Sunday I had a very busy schedule. Something I don’t normally do. Because of extreme fatigue, I limit myself in the amount of errands I perform in a day. It has taken me years to figure out my boundaries but I think I know exactly how much I can do at one time.
Feeling like I could conquer the world
But this particular day, I woke up feeling great and convinced myself I could conquer the world. When I showed my husband my list of chores he said, “It sounds like too much”.
I assured him I was capable of completing every task. And he reluctantly agreed to help me.
I was so proud of myself because I completed every task. I did all the things I needed to do, with no problems. And I was feeling fine.
The weight of the day on my shoulders
But once I got home, I could sense the weight of the day on my shoulders. It was around six o’clock at night. That’s the time when I normally get tired and fatigued everyday. So at first, I thought it was my typical afternoon weariness. But then I began to feel a bit peculiar. I realized something was different.
I sat at my dinner table and rested. I stayed completely still for about three minutes, hoping to recharge. Once I recouped some energy, I began eating my evening meal.
Completely worn out
Then out of nowhere, I was completely worn out. I did not have the strength to pick up my fork or my cup. My husband calmly came over and did his own check to see if he could help me.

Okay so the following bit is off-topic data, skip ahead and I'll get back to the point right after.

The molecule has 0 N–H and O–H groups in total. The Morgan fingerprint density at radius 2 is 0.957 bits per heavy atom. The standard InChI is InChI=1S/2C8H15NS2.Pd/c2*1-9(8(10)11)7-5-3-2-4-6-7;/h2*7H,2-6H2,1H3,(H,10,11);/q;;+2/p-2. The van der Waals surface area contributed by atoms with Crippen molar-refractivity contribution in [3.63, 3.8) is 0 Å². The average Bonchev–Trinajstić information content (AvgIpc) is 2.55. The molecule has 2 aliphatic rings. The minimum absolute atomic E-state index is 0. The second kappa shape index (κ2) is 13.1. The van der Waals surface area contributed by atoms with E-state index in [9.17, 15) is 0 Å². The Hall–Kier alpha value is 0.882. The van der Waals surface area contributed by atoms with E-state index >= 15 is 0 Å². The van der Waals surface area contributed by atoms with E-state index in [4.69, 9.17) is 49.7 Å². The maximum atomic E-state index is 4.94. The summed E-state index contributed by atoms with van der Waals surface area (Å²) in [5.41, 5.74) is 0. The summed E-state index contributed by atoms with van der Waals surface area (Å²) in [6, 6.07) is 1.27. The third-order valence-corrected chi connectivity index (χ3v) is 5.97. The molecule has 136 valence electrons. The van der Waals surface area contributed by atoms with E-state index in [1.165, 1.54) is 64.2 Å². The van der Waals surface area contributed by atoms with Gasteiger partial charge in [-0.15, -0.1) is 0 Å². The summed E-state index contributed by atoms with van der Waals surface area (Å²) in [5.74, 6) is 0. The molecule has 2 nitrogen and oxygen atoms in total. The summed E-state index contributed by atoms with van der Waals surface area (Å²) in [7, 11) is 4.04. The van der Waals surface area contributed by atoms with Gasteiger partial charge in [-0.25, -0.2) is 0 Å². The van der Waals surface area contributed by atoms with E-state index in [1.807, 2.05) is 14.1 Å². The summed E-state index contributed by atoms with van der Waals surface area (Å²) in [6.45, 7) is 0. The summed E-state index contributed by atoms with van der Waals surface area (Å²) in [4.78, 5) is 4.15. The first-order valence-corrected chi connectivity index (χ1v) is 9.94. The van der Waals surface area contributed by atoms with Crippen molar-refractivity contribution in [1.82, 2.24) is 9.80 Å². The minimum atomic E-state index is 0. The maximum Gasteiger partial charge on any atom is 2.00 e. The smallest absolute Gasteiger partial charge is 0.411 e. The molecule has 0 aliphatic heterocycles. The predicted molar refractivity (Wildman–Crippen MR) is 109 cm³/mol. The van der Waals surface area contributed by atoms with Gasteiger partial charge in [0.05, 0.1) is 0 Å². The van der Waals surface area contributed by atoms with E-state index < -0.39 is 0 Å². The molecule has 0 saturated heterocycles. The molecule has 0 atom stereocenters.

When I still wasn’t able to do it, he began feeding me. I was so embarrassed. I used my remaining energy to stop myself from crying.
After dinner, I was so tired I didn’t even take a shower. I went straight to bed.
My husband could have easily said I told you so. But thank goodness he didn’t. Besides I was already beating myself up for letting this happen.
I want to live without restrictions
I was diagnosed in 2000. I know all the MS 101 stuff. I’ve become an expert at energy conservation. I know I’m not supposed to let myself get that tired. But sometimes I want to be like everybody else. I want to live without restrictions. Not plan every move. Attend events without having to know where every bathroom is located. Not worry about if it’s too hot outside or if a building is accessible.
Respecting my limitations
But I know I can’t. And even though I hate MS, I realize I must also respect its limitations. So when my judgment becomes cloudy, I have to slow down. When I’m weak, I should ask for help. And when I’m in pain, I must take a break.
I just can’t believe, after all these years, I’m still learning how to live with multiple sclerosis.